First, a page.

Man-in-the-Browser attacks are becoming ever more popular with cybercriminals that seek to plunder bank accounts. The latest in a long string of banking Trojans that aids them to do just that is the Tatanga Trojan.
Like SpyEye, it can perform automatic transactions, retrieving the mules from a server and spoofing the real balance and banking operations of the users,” say S21sec researchers, and warn that it has yet to be detected by most AV solutions. Users that need to be on the lookout are those of various Spanish, UK, German and Portuguese banks.
The researchers say that it is a quite sophisticated piece of malware that uses rootkit techniques to hide itself. Its configuration file is encrypted, as well as the communication between the Trojan and its control panel.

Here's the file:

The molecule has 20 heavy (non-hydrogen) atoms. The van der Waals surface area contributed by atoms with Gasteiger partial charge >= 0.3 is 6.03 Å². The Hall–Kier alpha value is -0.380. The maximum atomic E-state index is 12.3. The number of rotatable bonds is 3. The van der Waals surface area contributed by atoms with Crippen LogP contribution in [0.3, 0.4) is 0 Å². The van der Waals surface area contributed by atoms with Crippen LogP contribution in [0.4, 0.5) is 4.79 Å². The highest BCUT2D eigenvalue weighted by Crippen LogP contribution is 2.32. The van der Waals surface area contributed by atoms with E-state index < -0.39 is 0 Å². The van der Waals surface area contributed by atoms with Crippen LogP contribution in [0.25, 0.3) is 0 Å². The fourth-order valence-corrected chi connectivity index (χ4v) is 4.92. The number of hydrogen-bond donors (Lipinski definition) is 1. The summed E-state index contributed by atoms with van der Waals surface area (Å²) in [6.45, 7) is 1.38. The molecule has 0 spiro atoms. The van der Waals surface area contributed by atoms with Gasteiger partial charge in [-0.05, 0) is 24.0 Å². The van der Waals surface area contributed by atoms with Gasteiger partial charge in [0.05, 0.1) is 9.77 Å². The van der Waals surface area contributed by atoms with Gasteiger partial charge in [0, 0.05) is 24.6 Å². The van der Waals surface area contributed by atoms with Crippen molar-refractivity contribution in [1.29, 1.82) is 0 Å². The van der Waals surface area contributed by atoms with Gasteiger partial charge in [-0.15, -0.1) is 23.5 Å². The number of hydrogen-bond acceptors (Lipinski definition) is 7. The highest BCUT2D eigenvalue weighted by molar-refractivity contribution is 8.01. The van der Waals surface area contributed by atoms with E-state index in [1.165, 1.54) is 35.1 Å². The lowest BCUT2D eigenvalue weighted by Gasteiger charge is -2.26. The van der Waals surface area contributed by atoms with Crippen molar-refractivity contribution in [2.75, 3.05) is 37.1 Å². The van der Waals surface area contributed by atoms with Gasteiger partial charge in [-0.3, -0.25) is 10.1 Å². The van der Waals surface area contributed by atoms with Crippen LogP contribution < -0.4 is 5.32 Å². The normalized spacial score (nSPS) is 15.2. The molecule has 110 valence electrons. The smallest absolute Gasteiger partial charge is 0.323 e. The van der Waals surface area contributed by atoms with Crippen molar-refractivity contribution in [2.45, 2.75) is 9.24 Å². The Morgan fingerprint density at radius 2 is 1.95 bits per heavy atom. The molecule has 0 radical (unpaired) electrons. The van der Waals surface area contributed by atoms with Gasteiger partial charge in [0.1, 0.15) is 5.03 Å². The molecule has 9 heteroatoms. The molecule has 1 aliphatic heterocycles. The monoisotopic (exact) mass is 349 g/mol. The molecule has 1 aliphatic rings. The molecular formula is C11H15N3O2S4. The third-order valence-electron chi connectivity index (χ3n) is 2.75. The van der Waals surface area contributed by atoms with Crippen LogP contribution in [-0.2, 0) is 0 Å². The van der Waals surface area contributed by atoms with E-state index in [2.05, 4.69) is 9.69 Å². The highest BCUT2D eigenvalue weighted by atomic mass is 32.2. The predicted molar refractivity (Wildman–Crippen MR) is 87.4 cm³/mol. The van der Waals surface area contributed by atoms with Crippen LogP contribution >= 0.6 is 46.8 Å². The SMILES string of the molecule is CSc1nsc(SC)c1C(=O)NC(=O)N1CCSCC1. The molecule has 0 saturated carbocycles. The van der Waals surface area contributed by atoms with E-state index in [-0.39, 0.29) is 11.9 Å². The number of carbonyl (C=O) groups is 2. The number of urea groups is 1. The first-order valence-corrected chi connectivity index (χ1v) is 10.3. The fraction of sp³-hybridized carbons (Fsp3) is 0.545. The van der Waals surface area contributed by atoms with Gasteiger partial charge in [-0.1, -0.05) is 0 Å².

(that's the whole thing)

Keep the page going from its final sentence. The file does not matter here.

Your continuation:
Its various modules perform tasks such as blocking the resident AV solution from performing, removing other malware families, grabbing e-mail addresses and performing HTML injections.
“Depending on the targeted bank, the trojan can passively grab the credentials or ask for more in order to make the fraudulent transaction in the user session,” the researchers explain.
Sometimes, the requested credentials include the OTP mobile key and the information is shared willingly by the users thanks to specially crafted messages containing very effective social engineering techniques (click on the screenshot to enlarge it):
The communication from the Trojan to the control panel passes through a number of compromised sites. The Trojan is effective with various browsers: IE, Firefox, Chrome Safari, Opera and several others.
Among other functionalities of the malware are 64-bit support and scraping of online banking pages aimed at improving the injected code.